In the 2006 hit The Devil Wears Prada there was a single line that summed up Meryl Streep’s pitch-perfect portrayal of icy fashion editor Miranda Priestly: “That’s all.” The real-life inspiration behind the character, Vogue editor-in-chief Anna Wintour, has such a commanding presence that even those few words are hardly necessary. Her disapproval is apparent with a single glare.
The September Issue follows Wintour and her loyal band of editors as they prepare for the most important month of the year in fashion. As one employee says, September in fashion is like January for most people: it’s a fresh start. Throughout the 90-minute documentary director R.J. Cutler captures an intimate, surprisingly compelling look behind the scenes of an institution that is synonymous with fashion.
Wintour is, of course, a larger-than-life character. She’s frequently shrouded in fur, decked out in amber shades, doted on by photographers and designers, catered to by an army of personal assistants, and widely regarded as the most influential woman in the industry.
However, she is also a mother—a gentler side most people never see. There is also brief discussion of Wintour’s family—almost all of whom are editors—but she chooses her words carefully when discussing her private life. Her responses in general are rather succinct—a quality that has landed her a reputation for being a cold person. However, after watching the film, I think that is merely an example of the blatant double standard women in the workforce encounter on a daily basis.
Anna Wintour is first and foremost a businesswoman. In this film we see her make decisions without hesitation: toss that dress, nix this photograph, and kill that fashion shoot. We see her deliver criticism without bracing her words. It’s clear she is not easy to work for or with, and that’s what makes her so interesting to watch.
Her key team includes Grace Coddington, a former model and famed creative director at Vogue. The film is as much a peek into Wintour’s life as it is an introduction to Coddington—a highly regarded woman in the fashion industry that many people may not be familiar with. She takes her job very seriously, but also has a wonderful sense of humor. Coddington adds a surprising amount of comic relief to the film. When a model no wider than a blade of grass strikes an abnormally angular pose, Grace audibly gasps with delight. It is equal parts hilarious and intriguing. I’m sure most people wish they could get that kind of excitement from their job.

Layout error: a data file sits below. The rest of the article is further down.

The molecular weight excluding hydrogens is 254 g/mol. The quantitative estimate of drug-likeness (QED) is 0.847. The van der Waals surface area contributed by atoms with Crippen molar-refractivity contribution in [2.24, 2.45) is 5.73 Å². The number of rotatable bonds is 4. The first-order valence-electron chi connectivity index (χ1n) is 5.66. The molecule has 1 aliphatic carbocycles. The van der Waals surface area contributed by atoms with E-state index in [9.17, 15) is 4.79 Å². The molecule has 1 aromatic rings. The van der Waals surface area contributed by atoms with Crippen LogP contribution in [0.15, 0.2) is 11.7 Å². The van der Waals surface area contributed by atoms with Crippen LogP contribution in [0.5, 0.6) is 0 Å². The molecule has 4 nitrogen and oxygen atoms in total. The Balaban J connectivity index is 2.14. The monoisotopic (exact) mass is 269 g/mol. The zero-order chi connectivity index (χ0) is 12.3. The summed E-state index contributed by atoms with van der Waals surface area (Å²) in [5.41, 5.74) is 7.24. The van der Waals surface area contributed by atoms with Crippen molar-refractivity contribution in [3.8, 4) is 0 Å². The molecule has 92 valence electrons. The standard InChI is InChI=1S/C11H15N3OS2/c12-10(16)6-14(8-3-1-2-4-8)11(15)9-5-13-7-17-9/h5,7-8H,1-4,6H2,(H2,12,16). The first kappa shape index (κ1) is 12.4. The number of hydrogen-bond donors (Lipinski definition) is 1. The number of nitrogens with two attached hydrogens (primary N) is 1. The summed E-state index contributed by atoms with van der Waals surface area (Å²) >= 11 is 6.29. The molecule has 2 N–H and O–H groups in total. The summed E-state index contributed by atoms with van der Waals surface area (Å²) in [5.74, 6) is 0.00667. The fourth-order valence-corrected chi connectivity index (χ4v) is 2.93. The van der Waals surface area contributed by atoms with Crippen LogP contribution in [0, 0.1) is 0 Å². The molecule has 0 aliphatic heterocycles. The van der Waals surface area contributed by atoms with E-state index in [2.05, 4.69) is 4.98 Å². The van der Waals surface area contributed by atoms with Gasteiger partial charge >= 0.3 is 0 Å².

The documentary is presented in 16×9 Widescreen with an aspect ratio of 1.78:1. Vibrant fashion designs are clearly the stars here—the intricately crafted clothes pop right off the film’s otherwise flat color palette. The occasional runway shows highlight the above average black levels. The slight fuzziness of the picture can be distracting at times. Subtitles are presented in English and Spanish.
The September Issue is presented in 5.1 Dolby Digital Surround Sound with an option for 2.0 Dolby Digital. The music by Craig Richey and supervisor Margaret Yet is particularly lively, especially during the runway scenes. The warm bass lines are the perfect accomplice to the percolating rhythm focused indie-pop soundtrack. Director R. J. Cutler also provides an audio commentary track.
Deleted Scenes: The September Issue also comes with a bonus disc of more than an hour’s worth of deleted scenes.
7th on Sale (6:42) Anna attends a fundraising event in NYC and has a bit of a hissy fit over ice tubs that clash with the décor.
Grace and her inspirations (4:04) Grace Coddington discusses her fashion inspirations from her home.
Andre visits Paris (5:55) Editor at Large Andre Leon Talley goes shopping in Paris.
Thakoon designs a dress (3:29) A look into fashion designer Thakoon’s process while tweaking a dress.
Cinematographer Bob Richman’s Behind The Scenes Photo Gallery More than 50 black and white photos documenting the employees of Vogue.
Theatrical Trailer (2:31) Original trailer for The September Issue.
Anna Wintour: (43:27) Multiple scenes with Ann Wintour out and about at social functions, attending meetings at Vogue offices in New York and traveling the world to talk with designers.
Grace Coddington: (16:01) Cameras follow Grace Coddington as she supervises fashion shoots and discusses her photographs.
Andrew Leon Talley: (13:10) A collection of scenes with the irritating Andre Leon Talley as he visits designer Vera Wang and delivers a commencement speech at the High School of Fashion Industries in NYC.
Thakoon: (5:42) Fashion designer Thakoon showcases some of his work at Bergdorf Goodman in NYC and sees his work in the pages of Vogue for the first time.
Sienna Miller Complete Cover Shoot: (4:46) Actress Sienna Miller prepares for her Vogue cover shoot and awkwardly poses for the camera.
If you’re a fan of fashion-centered television shows like Project Runway and America’s Next Top Model, this documentary will probably captivate you immediately. For others, the melodrama of the fashion world will probably seem quite pretentious and self-indulgent. It’s the most in-depth look into the fashion world that I’ve seen—and certainly the most revealing peak into Vogue. Ann Wintour and Grace Coddington may be fashion legends, but they’re also rather kooky. Then again, as The September Issue highlights, fame and eccentricity often go hand in hand.